Let’s be Clear About Subsidies

Let’s be Clear About Subsidies

Environmental groups frequently claim that fossil fuels get more subsidies than do renewables, but the claim is misleading.

There are fundamentally three different types of subsidies.

  1. Government payments or credits for a product or service:
  • This could be in the form of a grant, a direct payment, such 2.3 cents per kWh for electricity generated by wind, or a tax credit, such as the 30% credit for investing in PV solar.
  1. Government service to eliminate a cost that would otherwise be incurred by industry.
  • The best-known example would be the Price Anderson Act providing insurance in the event of a nuclear accident.
  1. Government mandating a sales price for a product that is below the product’s cost.
  • The best example of this is the mandated selling of gasoline at below cost to consumers such as in Saudi Arabia, Venezuela, and Iran. Another would be the selling of natural gas at below cost.

Some people claim that the depletion allowance is a subsidy, but it is merely an accounting rule that accounts for the gradual exhaustion of the resource in question, such as oil. This is analogous to the wearing out of equipment accounted for by depreciation. (It was eliminated for most large oil producers in 1975.)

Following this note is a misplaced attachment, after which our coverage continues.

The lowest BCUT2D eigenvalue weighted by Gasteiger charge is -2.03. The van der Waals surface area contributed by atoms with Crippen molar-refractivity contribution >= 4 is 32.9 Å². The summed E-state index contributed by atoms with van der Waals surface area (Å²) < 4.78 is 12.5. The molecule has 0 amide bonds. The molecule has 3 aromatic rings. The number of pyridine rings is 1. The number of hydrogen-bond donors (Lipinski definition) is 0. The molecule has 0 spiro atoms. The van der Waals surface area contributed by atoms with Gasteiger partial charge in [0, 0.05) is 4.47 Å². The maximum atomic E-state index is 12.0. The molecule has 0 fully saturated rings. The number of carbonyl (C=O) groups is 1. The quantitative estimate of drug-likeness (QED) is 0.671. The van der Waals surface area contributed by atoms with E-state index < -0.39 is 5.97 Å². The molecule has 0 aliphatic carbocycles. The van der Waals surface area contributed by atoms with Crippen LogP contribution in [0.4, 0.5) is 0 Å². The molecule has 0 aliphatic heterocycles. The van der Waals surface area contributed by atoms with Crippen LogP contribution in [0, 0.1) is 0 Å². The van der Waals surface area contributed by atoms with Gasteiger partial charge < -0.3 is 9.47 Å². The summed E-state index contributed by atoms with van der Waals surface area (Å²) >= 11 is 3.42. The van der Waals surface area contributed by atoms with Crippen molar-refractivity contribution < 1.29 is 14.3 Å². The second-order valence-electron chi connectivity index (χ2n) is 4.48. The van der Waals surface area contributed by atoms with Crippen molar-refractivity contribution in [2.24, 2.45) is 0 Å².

Subsidies have become a political football as the result of AGW or climate change caused by CO2.

Subsidies for fossil fuels are seen as bad, while subsidies for renewables are seen as good.

I suspect that most people view Type 1 subsidies as being the only true type of subsidy because taxpayer money is used to pay for the subsidy. Government grants and tax credits are ultimately paid for by taxpayers.

The potential liability of a nuclear accident is so large that only the government can accept the risk. Without the Price Anderson Act, there could be no nuclear industry. Is this really a subsidy?

It’s the third type of subsidy that provides the rationale for the claim by environmentalists that fossil fuels receive more subsidies than renewables.

Here is the headline from a recent article by International Energy Agency (IEA) analysts:

“$400 billion in global fossil fuel consumption subsidies, twice that for renewables”

And here is the IEA chart of consumption subsidies:

The IEA caption said:
“The 2018 data sees oil return as the most heavily subsidized energy carrier. 

 

 

 

 

But here is the gist of the problem where socially motivated subsidies result in greater CO2 emissions.

“Social policy subsidies [are to] help the poor.”

“Fossil fuel consumption subsidies are in place across a range of countries. These subsidies lower the price of fossil fuels, or of fossil-fuel-based electricity, to end-consumers, often as a way of pursuing social policy objectives.”

“…but, encourage others to consume more too.”

 

It’s these consumption subsidies that allow environmentalists to claim that fossil fuels get far more subsidies than renewables.

But this is a game of semantics.

Are consumption subsidies, such as gasoline priced below cost to help the poor, what the average American taxpayer thinks of when he reads about subsidies?

I doubt it.

. . .

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